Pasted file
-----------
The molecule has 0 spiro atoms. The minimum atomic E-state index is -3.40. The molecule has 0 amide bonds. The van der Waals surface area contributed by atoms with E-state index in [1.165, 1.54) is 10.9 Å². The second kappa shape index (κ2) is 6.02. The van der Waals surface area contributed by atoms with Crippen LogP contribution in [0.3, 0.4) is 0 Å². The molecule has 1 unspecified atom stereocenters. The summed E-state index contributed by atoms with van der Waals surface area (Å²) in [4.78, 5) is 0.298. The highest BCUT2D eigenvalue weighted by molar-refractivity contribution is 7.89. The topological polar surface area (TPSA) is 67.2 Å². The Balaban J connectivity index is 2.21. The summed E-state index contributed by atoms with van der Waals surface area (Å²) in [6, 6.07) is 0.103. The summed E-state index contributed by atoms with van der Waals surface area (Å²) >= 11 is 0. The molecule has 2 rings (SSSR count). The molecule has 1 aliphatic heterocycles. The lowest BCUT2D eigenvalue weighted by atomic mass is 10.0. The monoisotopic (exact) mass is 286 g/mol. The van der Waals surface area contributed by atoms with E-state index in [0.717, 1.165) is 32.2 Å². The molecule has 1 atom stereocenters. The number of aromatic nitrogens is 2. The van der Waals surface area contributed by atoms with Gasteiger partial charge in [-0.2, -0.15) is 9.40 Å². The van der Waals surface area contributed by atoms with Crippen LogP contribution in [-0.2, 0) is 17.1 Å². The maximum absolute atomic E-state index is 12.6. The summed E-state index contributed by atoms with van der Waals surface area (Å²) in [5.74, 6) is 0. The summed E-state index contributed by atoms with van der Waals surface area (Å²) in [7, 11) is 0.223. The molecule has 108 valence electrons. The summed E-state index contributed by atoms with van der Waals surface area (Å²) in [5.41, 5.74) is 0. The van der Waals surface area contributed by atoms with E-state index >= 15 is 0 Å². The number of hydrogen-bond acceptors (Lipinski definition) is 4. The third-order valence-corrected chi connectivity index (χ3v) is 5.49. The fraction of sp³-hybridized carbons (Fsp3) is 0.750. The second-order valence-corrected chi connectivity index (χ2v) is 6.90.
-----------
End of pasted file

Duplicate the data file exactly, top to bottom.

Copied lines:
The molecule has 0 spiro atoms. The minimum atomic E-state index is -3.40. The molecule has 0 amide bonds. The van der Waals surface area contributed by atoms with E-state index in [1.165, 1.54) is 10.9 Å². The second kappa shape index (κ2) is 6.02. The van der Waals surface area contributed by atoms with Crippen LogP contribution in [0.3, 0.4) is 0 Å². The molecule has 1 unspecified atom stereocenters. The summed E-state index contributed by atoms with van der Waals surface area (Å²) in [4.78, 5) is 0.298. The highest BCUT2D eigenvalue weighted by molar-refractivity contribution is 7.89. The topological polar surface area (TPSA) is 67.2 Å². The Balaban J connectivity index is 2.21. The summed E-state index contributed by atoms with van der Waals surface area (Å²) in [6, 6.07) is 0.103. The summed E-state index contributed by atoms with van der Waals surface area (Å²) >= 11 is 0. The molecule has 2 rings (SSSR count). The molecule has 1 aliphatic heterocycles. The lowest BCUT2D eigenvalue weighted by atomic mass is 10.0. The monoisotopic (exact) mass is 286 g/mol. The van der Waals surface area contributed by atoms with E-state index in [0.717, 1.165) is 32.2 Å². The molecule has 1 atom stereocenters. The number of aromatic nitrogens is 2. The van der Waals surface area contributed by atoms with Gasteiger partial charge in [-0.2, -0.15) is 9.40 Å². The van der Waals surface area contributed by atoms with Crippen LogP contribution in [-0.2, 0) is 17.1 Å². The maximum absolute atomic E-state index is 12.6. The summed E-state index contributed by atoms with van der Waals surface area (Å²) in [5.74, 6) is 0. The summed E-state index contributed by atoms with van der Waals surface area (Å²) in [7, 11) is 0.223. The molecule has 108 valence electrons. The summed E-state index contributed by atoms with van der Waals surface area (Å²) in [5.41, 5.74) is 0. The van der Waals surface area contributed by atoms with E-state index >= 15 is 0 Å². The number of hydrogen-bond acceptors (Lipinski definition) is 4. The third-order valence-corrected chi connectivity index (χ3v) is 5.49. The fraction of sp³-hybridized carbons (Fsp3) is 0.750. The second-order valence-corrected chi connectivity index (χ2v) is 6.90.